Olga Tokarczuk’s work sounds like something I would like to read; it has elements of magical realism and the fantastical. Her most recent novel, Drive Your Plow Over the Bones of the Dead, was published in 2009. She has won many honors throughout Europe including the Man Booker Prize.

Peter Hand... Read More

WWWednesday: October 9, 2019

Yom Kippur is the holiest day in the Jewish calendar. It started a few minutes before sunset yesterday.

Octopus Dreaming:

PBS’s Nature ran a show on the octopus. A scientist studies Heidi, the octopus who lives in an aquarium in his living room. He captured this eerie, beautiful footage of Heidi changing color while she was apparently asleep. These colors manifest in the octopus while it is hunting or eating, so the scientist “narrates” Heidi’s dream.



Nobel Prizes:

The Nobel prize in physics was awarded to a Canadian scientist and two Swiss scientists Read More

WWWednesday: October 2, 2019

Happy Fall! Autumn Leaves



Conventions:

Tad Daley shared some more WorldCon pictures on File 770.

Some self-promotion; I’ll be attending AtomaCon in November. It’s a cozy South Carolina convention. I’m not a guest, just a participant, but look forward to meeting any FanLit fans who might attend.

Awards:

Gollancz and Ben Aaronovitch are sponsoring a fiction contest open to Black, Asian and minority ethnic writers in Britain. (The ... Read More

WWWednesday: September 25, 2019

Deaths and Memorials:

Margaret Atwood’s longtime partner, writer and conservationist Graeme Gibson, died last week. He was 85.

Aaron Eisenberg, who played Nog on Star Trek: Deep Space Nine, died last week at the age of fifty.

vectorstock Image



Books and Writing:

Heather Demetrios wrote an article last week that got a lot of attention. Taking a “learn from my m... Read More

WWWednesday: September 18, 2019

Poveglia Island, photo by Atlas Obscura



Awards:

I can’t believe people have to do this, but apparently they do… Archive of One’s Own issued a statement explaining that their Hugo win was for the concept of the archive itself, and the achievement of creating a space and a community for fanfiction, not for anything written or produced on the archive. AO3 is a community of people who write fanfiction, which means they are using worlds, concepts and characters developed by someone else. No writer on the site “won” a Hugo for their fanfiction.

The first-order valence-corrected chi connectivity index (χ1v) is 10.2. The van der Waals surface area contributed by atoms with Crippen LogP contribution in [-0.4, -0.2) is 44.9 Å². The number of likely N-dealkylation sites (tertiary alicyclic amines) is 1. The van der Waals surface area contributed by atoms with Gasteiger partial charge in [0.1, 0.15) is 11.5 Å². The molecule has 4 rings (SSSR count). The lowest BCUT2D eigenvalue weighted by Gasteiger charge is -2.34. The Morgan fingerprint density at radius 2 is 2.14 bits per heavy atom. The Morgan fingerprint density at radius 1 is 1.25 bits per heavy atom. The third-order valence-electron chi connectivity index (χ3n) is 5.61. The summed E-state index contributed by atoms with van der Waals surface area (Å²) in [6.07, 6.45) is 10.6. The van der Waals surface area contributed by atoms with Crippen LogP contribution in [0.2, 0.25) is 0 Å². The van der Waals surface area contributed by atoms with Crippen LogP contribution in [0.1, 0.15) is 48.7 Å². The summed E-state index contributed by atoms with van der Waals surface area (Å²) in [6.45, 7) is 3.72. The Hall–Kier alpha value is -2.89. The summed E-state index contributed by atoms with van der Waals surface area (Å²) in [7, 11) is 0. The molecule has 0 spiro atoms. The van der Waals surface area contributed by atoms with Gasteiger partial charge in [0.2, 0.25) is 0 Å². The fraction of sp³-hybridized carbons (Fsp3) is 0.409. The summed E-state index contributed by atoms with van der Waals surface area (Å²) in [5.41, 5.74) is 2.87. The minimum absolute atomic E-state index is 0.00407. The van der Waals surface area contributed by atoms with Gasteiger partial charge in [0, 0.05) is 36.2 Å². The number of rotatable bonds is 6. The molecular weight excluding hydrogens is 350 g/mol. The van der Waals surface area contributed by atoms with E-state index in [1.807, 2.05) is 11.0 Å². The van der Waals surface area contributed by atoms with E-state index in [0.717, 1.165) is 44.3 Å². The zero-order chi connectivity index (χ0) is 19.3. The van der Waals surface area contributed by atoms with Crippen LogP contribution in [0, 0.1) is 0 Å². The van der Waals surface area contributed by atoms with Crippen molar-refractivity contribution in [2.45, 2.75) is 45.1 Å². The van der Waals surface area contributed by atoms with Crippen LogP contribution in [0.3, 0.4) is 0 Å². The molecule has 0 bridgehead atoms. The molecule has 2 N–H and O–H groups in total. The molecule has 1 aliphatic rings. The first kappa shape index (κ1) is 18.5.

It turns out that some of the people who apparently needed th... Read More

WWWednesday: September 11, 2019

Begonia, Mendocino Coast Botanical Garden



Awards:

File 770 posted this year’s Dragon Award winners. Brad R. Torgerson won best SF novel for A Star-Wheeled Sky, and Larry Correia won best fantasy novel for House of Assassins.

Siphiwe Gloria Ndlovu won the Barry Ronge award in South Africa for her book The Theory of Flight. The award honors writers whose works “enthrall with their imagined worlds.”

Books and Writing:

BookExpo Read More

WWWednesday: September 4, 2019

I hope those of you in the USA enjoyed your Labor Day weekend. 

Obituary:

Jim C. Hines, who had reported that his wife Amy was living with cancer and cancer treatments,  let people know via Twitter and his blog that Amy has passed away. Our condolences to the Hines family.

Contests:

Interzone’s James White award for unpublished stories announced its short list.

WorldCon:

File 770 highlighted this Read More

WWWednesday: August 28, 2019

After the Hugos:

There are, as always, a few controversies in the wake of this year’s WorldCon. One is about a possible WorldCon being held in China. Chengdu has a bid for the 2023 WorldCon, along with Nice, France. Cheryl Morgan discusses some pros and cons about Chengdu and Nice. (There is apparently a large group of fans who have a fixation with it being in the USA, which I don’t get, since the Con’s name is WorldCon. On the other hand, we call a national sporting event the World Series, so maybe it is consistent.)

Nicholas Whyte, this year’s Hugo Administrator, delved deeply into the Hugo nominations and final votes. Enjoy the details. He also discusses the apparent dissatisfaction with the Best Fanzine category, which had more No Award... Read More

WWWednesday: August 21, 2019

Mary Robinette Kowal and other 2019 Hugo winners. Photo by John Scalzi



Hugos:

The Hugos were announced in Dublin, Ireland on Sunday evening. Winners include:

Best Novel: Mary Robinette Kowal for The Calculating Stars
Best Novella: Martha Wells for “ Read More

WWWednesday: August 14, 2019

Perseid Meteor Shower. Image from Illinois Science.



Cons:

WorldCon 77 starts Thursday in Dublin, and many of our favorite writers and artists are already there. Two Guests of Honor put together a Dublin eating and drinking guide. (Thanks to File770.)

GenCon was held earlier this month in Indianapolis, Indiana. It’s billed as “more games than you could ever play in your lifetime.” I’m not a game person, but the Parks game grabbed my attention!

Arisia faces another setback, with an arbitration decisio... Read More